Billionaires, as a group, infamously did quite well in 2020, despite the economic hardships faced by the vast majority of the population due to the ongoing COVID-19 pandemic. But – and this may come as a slight relief for some – not every billionaire saw their own personal fortunes grow over the course of the year.
The biggest billionaire loser of 2020, at least speaking in terms of drops to their personal net worth, was Spanish fashion billionaire Amancio Ortega. Ortega saw his net worth go down $8.95 billion over the course of 2020. Chinese real estate billionaire Hui Ka Yan had the second biggest drop, at almost $6.8 billion.
Laurene Powell Jobs, widow of the late Steve Jobs and generally considered the richest woman in the tech field, saw her net worth $5.22 billion lower than it was at the beginning of the year, while the ups and downs of the Koch Engineering fortune led to identical drops over 2020 for two different billionaires: Charles Koch and Julia Flesher Koch – widow of the late David Koch. They both hold their own 42 percent stakes in the family business, so they both saw the same $5.17 billion decrease in their individual net worths.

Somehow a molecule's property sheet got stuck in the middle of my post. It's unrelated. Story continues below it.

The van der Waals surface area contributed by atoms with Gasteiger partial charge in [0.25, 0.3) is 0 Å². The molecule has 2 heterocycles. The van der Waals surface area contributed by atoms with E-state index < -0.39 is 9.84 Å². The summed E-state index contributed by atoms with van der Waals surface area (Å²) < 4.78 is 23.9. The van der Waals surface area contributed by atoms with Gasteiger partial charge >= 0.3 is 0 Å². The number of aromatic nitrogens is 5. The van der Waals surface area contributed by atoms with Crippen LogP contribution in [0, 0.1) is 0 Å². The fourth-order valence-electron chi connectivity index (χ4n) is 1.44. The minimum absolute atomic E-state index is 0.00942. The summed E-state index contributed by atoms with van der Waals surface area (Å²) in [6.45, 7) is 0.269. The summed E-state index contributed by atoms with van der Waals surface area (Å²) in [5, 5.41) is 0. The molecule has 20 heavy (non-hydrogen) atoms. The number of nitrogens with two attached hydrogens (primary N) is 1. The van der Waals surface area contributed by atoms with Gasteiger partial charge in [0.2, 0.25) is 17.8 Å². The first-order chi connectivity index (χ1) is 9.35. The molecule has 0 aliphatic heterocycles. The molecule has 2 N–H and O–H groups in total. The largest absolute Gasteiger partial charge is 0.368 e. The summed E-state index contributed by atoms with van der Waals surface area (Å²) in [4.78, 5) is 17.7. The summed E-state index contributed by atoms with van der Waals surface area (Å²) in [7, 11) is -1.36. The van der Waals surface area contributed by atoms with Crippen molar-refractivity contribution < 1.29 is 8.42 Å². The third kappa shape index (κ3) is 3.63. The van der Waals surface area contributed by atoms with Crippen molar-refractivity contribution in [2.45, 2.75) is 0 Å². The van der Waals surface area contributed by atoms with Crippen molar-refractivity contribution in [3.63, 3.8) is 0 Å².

Taking up the rear of the dubious honor of the biggest billionaire losses of 2020 is Vagit Alekperov. The Russian oil billionaire's net worth went down by just shy of $5 billion over the course of the year, which makes him only the top of a very tall pyramid, since as we all know 2020 wasn't exactly a good year to have a fortune tied up in oil prices.
Of course, while these six billionaires saw their fortunes drop the most in 2020, they're also all rich enough to be able to absorb such losses without too much actual damage. None of them were even close to losing their status as billionaires – the closest, Vagit Alekperov, still had a $17.3 billion net worth to his name at the end of the year – so don't feel too bad for how their year went. Still, if your 2020 wasn't the greatest year of your life, you can at least get some cold comfort from the fact that you didn't end the year billions of dollars poorer than you began it.